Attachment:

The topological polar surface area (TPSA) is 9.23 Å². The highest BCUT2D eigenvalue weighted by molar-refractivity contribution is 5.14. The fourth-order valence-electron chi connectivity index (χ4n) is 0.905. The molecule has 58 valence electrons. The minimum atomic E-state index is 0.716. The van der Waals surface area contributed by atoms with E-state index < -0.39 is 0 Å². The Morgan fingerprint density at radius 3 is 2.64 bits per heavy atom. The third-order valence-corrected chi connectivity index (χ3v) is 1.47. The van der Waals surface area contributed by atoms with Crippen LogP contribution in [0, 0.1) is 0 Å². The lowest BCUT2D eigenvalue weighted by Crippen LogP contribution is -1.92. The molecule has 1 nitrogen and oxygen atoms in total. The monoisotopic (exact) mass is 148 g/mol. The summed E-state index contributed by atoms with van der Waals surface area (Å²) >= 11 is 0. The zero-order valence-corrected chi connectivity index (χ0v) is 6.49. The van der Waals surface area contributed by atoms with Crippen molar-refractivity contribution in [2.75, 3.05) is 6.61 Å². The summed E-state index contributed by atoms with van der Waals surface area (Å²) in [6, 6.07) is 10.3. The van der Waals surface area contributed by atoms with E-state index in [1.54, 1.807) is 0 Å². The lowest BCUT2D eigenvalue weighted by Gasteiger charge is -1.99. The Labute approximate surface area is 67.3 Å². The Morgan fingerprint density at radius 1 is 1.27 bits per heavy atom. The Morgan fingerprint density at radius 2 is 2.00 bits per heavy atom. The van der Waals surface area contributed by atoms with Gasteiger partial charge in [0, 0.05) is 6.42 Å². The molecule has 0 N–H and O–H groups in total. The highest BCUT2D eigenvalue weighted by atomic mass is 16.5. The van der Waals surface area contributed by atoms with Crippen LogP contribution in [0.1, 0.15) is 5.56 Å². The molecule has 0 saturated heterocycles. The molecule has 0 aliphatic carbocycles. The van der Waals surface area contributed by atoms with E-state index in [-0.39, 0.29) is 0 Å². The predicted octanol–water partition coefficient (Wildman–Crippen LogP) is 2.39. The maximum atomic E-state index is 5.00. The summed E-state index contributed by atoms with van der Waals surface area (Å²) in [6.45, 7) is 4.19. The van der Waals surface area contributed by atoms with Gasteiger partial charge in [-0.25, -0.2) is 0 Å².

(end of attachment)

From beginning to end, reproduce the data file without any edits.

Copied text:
The topological polar surface area (TPSA) is 9.23 Å². The highest BCUT2D eigenvalue weighted by molar-refractivity contribution is 5.14. The fourth-order valence-electron chi connectivity index (χ4n) is 0.905. The molecule has 58 valence electrons. The minimum atomic E-state index is 0.716. The van der Waals surface area contributed by atoms with E-state index < -0.39 is 0 Å². The Morgan fingerprint density at radius 3 is 2.64 bits per heavy atom. The third-order valence-corrected chi connectivity index (χ3v) is 1.47. The van der Waals surface area contributed by atoms with Crippen LogP contribution in [0, 0.1) is 0 Å². The lowest BCUT2D eigenvalue weighted by Crippen LogP contribution is -1.92. The molecule has 1 nitrogen and oxygen atoms in total. The monoisotopic (exact) mass is 148 g/mol. The summed E-state index contributed by atoms with van der Waals surface area (Å²) >= 11 is 0. The zero-order valence-corrected chi connectivity index (χ0v) is 6.49. The van der Waals surface area contributed by atoms with Crippen molar-refractivity contribution in [2.75, 3.05) is 6.61 Å². The summed E-state index contributed by atoms with van der Waals surface area (Å²) in [6, 6.07) is 10.3. The van der Waals surface area contributed by atoms with E-state index in [1.54, 1.807) is 0 Å². The lowest BCUT2D eigenvalue weighted by Gasteiger charge is -1.99. The Labute approximate surface area is 67.3 Å². The Morgan fingerprint density at radius 1 is 1.27 bits per heavy atom. The Morgan fingerprint density at radius 2 is 2.00 bits per heavy atom. The van der Waals surface area contributed by atoms with Gasteiger partial charge in [0, 0.05) is 6.42 Å². The molecule has 0 N–H and O–H groups in total. The highest BCUT2D eigenvalue weighted by atomic mass is 16.5. The van der Waals surface area contributed by atoms with Crippen LogP contribution in [0.1, 0.15) is 5.56 Å². The molecule has 0 saturated heterocycles. The molecule has 0 aliphatic carbocycles. The van der Waals surface area contributed by atoms with E-state index in [-0.39, 0.29) is 0 Å². The predicted octanol–water partition coefficient (Wildman–Crippen LogP) is 2.39. The maximum atomic E-state index is 5.00. The summed E-state index contributed by atoms with van der Waals surface area (Å²) in [6.45, 7) is 4.19. The van der Waals surface area contributed by atoms with Gasteiger partial charge in [-0.25, -0.2) is 0 Å².